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Feeling like a real freak of nature.....anyone else?
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pljohns posted:
I've posted here a few times, but just a quick about me. I have adult onset(less than 2 years now), non-allergic severe persistant asthma. I've been evaluated by a pulmonologist and see an allergist/asthma specialist for care. She has seen me for about a year. Tuesday, on my regular visit, things were REALLY bad-spiro in the dumps as usual and having a really hard time. She told me she's leaving to move back home and has assigned me to a new doc that is associated with the lung research center here at UAB. Because of some recent problems, she added back some of the meds I've been off of for over a year and flatly told me that she was out of options and if the new doc didn't have any, my only and last home was Jewish National in Denver. She actually has nick named me her "disaster patient" because of the condition of my lungs and difficulty with meds. She was joking and I laughed too, but it still hurt to be called that.

I had allergic reactions to TONS of meds including all of the combo meds, so I have to use a neb. About 6 months ago, all of my rescue inhalers quit working on me, so now I carry a neb everywhere. Thankfully, it is still working. Going to Jewish isn't an option. They are out of network for me and the expenses would be huge.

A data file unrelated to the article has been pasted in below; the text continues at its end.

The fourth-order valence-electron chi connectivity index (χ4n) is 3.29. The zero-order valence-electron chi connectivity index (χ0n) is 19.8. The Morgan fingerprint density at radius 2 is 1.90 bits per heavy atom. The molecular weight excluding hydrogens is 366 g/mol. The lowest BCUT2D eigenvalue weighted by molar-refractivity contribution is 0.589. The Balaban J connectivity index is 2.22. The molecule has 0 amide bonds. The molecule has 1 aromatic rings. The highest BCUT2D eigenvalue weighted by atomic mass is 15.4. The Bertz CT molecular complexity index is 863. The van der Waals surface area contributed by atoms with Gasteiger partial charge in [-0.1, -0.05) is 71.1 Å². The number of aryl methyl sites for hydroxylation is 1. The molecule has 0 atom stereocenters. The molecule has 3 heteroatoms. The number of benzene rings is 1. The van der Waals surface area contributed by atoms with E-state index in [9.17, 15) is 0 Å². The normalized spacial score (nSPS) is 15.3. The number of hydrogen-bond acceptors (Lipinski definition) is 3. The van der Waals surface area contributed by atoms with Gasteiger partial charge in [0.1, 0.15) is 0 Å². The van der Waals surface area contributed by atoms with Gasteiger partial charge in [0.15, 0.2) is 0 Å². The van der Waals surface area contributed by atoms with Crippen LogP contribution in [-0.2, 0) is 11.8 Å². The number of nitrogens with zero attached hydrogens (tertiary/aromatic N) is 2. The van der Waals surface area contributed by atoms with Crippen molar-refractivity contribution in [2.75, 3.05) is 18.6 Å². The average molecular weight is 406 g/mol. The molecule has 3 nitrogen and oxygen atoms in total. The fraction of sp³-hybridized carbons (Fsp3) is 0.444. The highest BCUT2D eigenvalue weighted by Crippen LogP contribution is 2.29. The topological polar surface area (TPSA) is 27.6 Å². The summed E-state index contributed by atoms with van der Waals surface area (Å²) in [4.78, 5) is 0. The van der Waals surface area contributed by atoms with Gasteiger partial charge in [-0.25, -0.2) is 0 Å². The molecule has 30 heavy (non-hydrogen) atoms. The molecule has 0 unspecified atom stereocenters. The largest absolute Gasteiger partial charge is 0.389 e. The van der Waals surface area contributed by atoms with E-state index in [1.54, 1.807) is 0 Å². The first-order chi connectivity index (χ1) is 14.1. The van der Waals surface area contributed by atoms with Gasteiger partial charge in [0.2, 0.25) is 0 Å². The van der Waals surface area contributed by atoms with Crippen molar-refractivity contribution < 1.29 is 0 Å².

As if that's not enough, a lady that works for me has recently starting giving me a hard time. Every time I have to use my neb, she starts yelling "see anxiety!" Yes, I believe stress does play a roll, and I've been under a lot, but this has been going on for over a year and steadily gotten worse. I average using me albuteral neb 3-3 times a week EVERY week. I feel self conscious enough when I have to use my neb, and now to have this added makes me feel worse. She has asthma also, but it's controlled with 1 puff a day of Advair, so she doesn't understand what it's like. I'm glad her's is controlled, but a little consideration would be nice.

Guess I just needed to vent a little. I absolutely feel like a freak right now and feel like there is no one that can help me with the stupid type of asthma. Thanks for listening.